Tuesday, December 11, 2012

The malt liquor with the imported taste

Haffenreffer was usually was the go to beverage in my younger years . . . like when I was in high school and it was the only thing us whippersnappers could score . . . to get sh!tfaced.  In those days, we didn’t think we were drunk enough until we could no longer feel our teeth.  It’s not easy getting to that point without spewing Haffenreffer from every orifice but we seemed to be able to achieve that goal more often then I’d like to remember . . . well maybe I don’t actually remember the experience too well.

So now that I’m older and more experienced, I tend to opt for more refined beverages.  I also have a better sense of drinking in moderation  . . . drinking for pleasure not for getting ‘faced.

So why, I’m sure you're asking yourself, am I writing about Haffenreffer and, worse yet, how I could actually bring myself to drink it again?  You can blame my beloved spouse who happened upon an article about Haffenreffer and suggested that it might make an interesting blogpost. And, I was kind of curious, too.  What would the drink of my delinquent youth taste like now that I'm all sophistimacated?

The question, then, is this . . . are you interested?

If so, read on . . . 

Haffenreffer Private Stock is labeled as a malt liquor with an imported taste.  I can’t tell you what “imported” is supposed to taste like and I can't imagine whose keeping a private stash of this stuff but I can explain what malt liquor is.

All traditional malt liquor is beer but not all beer is malt liquor.  (Traditional malt liquor as opposed to something like Mike's Hard Lemonade, which is labeled as malt liquor.)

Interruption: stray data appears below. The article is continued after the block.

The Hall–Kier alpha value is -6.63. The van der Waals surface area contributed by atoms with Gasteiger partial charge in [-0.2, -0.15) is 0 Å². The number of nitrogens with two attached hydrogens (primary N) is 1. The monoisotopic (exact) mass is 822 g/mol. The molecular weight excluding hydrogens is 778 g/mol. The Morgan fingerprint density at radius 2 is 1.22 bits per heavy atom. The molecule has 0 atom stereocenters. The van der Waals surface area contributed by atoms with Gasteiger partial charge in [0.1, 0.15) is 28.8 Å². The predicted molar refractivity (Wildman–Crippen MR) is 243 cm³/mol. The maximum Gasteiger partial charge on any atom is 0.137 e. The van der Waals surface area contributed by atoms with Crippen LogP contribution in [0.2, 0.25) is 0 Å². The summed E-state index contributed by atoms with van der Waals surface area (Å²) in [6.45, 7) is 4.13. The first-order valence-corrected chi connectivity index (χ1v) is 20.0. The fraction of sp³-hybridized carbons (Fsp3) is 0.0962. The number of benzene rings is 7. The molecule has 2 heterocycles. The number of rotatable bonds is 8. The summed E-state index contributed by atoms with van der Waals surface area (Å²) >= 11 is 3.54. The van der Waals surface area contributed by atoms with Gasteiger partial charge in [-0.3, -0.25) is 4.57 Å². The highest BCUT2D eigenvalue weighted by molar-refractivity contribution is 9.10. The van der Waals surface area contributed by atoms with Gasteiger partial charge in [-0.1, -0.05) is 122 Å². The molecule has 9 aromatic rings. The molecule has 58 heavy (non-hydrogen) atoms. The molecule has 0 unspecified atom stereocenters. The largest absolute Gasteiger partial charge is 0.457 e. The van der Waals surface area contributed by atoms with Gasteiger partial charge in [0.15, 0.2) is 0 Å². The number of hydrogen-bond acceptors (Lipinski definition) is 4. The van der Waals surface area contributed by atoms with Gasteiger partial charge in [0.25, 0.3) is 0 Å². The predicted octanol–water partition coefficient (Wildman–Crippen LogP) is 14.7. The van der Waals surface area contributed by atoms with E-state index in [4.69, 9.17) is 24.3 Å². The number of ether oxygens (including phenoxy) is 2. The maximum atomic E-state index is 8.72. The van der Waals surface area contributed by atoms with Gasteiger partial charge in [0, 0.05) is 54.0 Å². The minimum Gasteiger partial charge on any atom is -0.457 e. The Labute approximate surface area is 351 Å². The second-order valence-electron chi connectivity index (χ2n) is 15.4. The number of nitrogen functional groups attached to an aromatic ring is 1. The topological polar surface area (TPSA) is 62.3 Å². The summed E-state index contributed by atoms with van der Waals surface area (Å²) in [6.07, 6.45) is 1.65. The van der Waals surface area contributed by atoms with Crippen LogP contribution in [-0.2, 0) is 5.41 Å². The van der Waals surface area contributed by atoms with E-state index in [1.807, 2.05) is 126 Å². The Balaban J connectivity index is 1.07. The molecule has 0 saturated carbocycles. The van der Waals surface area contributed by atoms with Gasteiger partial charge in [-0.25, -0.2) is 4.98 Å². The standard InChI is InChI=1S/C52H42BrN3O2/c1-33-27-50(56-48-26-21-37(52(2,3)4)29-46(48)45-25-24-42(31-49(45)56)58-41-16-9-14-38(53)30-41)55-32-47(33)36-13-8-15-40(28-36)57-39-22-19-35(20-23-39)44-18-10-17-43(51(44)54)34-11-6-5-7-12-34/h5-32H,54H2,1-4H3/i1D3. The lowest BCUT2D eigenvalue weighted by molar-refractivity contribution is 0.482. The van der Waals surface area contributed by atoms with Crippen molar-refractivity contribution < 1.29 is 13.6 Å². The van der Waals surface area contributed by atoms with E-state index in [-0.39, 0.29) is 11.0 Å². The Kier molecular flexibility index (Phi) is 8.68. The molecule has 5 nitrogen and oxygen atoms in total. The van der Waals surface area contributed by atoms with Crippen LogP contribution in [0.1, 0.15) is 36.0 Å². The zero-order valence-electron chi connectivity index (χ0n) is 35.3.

Malt liquor is brewed using bottom fermenting yeast . . . which means the yeast sinks to the bottom of the tank and feeds off of the malted barley and whatever adjuncts like rice, corn, and sugar are used.   Malt liquor tends to be sweeter and less bitter . . .  sweeter because those adjuncts are always added, less bitter because little to no hops are used.   Because of the ingredients, malt liquor tends to be a low quality brew with a high alcohol content.  So the end product is a cheap means to an intoxicating end . . . probably a hang over, too.

Cheap? A resounding yes!  This is probably the major contributing factor as to why we were drinking it as kids.  I think I paid $3.00 for a 40 ouncer of the green bottled, skunky smelling, watered down tasting stuff . . . but I drank it and did manage to catch a buzz.  Like I said, cheap and intoxicating.

It tasted like the same old crap but I did notice a difference . . . a big one . . . from the Haffenreffer of my youth.  In the olden days, there used to be puzzle under the cap . . . screw cap  . . . that we would try to solve after we swilled the bottles contents.  Nowadays?  No puzzle . . . poop.

Now, here’s the interesting . . . if not amusing . . . part of this experiment.  Our friends don't seem to pay much attention to what we drink.  I could pop open a $21 craft brew and no one bats an eye.  But when I bust open some cheap ass beer everyone’s ears perk up and the comments start flying.

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